Gujarat has consistently maintained its position as one of India’s most fiscally prudent States. From maintaining low levels of debt to keeping its fiscal deficit way below the Finance Commission’s prescribed limits to an enviously low unemployment ratio to attracting a major chunk of the country’s foreign direct investments, the western coastal State has scored well in most of the fiscal and economic parameters over the last several decades.
Thanks to its long coastline, business-oriented society, well-developed ports, connected highways and industry-friendly policies and reforms over the last 2-3 decades, Gujarat has been at the forefront of industrialisation and exports-led growth.
The incumbent Bharatiya Janata Party government came to power in Gujarat in December 2017. With the State gearing up for the 15th Assembly election on December 1, businessline looked at how the current government performed under some of the key fiscal parameters.
The term was marred by over two years of the Covid-19 pandemic, therefore not much can be expected on the growth front. But the State has proved very resilient thanks to the entrenched reforms and progressive policies and scored well on most parameters.
Stable economic growth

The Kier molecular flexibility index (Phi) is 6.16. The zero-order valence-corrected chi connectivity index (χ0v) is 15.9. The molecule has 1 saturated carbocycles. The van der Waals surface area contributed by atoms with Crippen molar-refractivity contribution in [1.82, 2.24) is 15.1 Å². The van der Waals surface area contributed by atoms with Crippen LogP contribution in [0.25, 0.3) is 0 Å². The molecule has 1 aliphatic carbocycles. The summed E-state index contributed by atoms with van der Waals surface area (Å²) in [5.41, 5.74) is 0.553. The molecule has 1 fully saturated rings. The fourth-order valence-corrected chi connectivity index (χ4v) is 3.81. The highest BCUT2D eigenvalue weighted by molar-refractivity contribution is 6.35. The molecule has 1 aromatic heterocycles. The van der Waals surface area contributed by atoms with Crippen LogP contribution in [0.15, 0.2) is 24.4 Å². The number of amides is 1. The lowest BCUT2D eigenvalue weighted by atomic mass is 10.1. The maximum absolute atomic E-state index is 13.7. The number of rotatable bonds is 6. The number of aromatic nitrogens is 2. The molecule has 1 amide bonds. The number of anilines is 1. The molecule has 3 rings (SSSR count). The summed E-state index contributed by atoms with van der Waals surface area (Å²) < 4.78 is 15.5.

Gujarat has improved its rank in terms of GSDP under the incumbent Bhupendrabhai Patel government. While it was the fifth-largest State in terms of GSDP in FY17, the rank improved to fourth position by FY22. The State’s Gross State Domestic Product (GSDP) grew at a compounded annual growth rate of 10 per cent to ₹19.44-lakh crore as of FY22, from a GSDP of ₹13.29-lakh crore in FY18.
But this strong growth performance is not new. Himani Baxi, Faculty, Department of Economics, School of Liberal Studies, Pandit Deendayal Energy University, said irrespective of the political party in power in the last 3-4 decades, Gujarat’s GSDP growth has always been higher than the national average. She attributed the GSDP growth to historically strong performance of all the core economic sectors, including petrochemicals, dairy, textiles, gems and jewellery and marine exports.
Baxi added that the ‘Gujarat Model’ of development is not just restricted to industrial growth. “In recent times, many farmers have shifted to cash crops. Reforms for selling farm produce through APMCs were brought in way back in 2016. The Narmada irrigation has helped farmers to move from one crop a year to three crops. All this has increased the share of agriculture to state GDP.”
The State’s fiscal deficit, as a percentage of GSDP, also remained under control in the last five years, except for FY21, when all States faced the challenge of falling revenues and raising expenditure due to the pandemic.
According to the revised estimates for FY22, Gujarat’s fiscal deficit stood at ₹29,270 crore or 1.51 per cent of GSDP, much lower than the permissible limit of 4 per cent. The Fiscal Responsibility and Budget Management (FRBM) Act allows a fiscal deficit of 3.5 per cent of GSDP. In the FY23 Union Budget, the Centre allowed an additional 0.5 per cent deficit for States that undertake power sector reforms.
Baxi said even before the Centre introduced the UDAY Scheme, Gujarat had already undertaken power sector reforms under its Electricity Act, 2003. “So, Gujarat was never under any financial mess in the power sector like the way other States were/are.”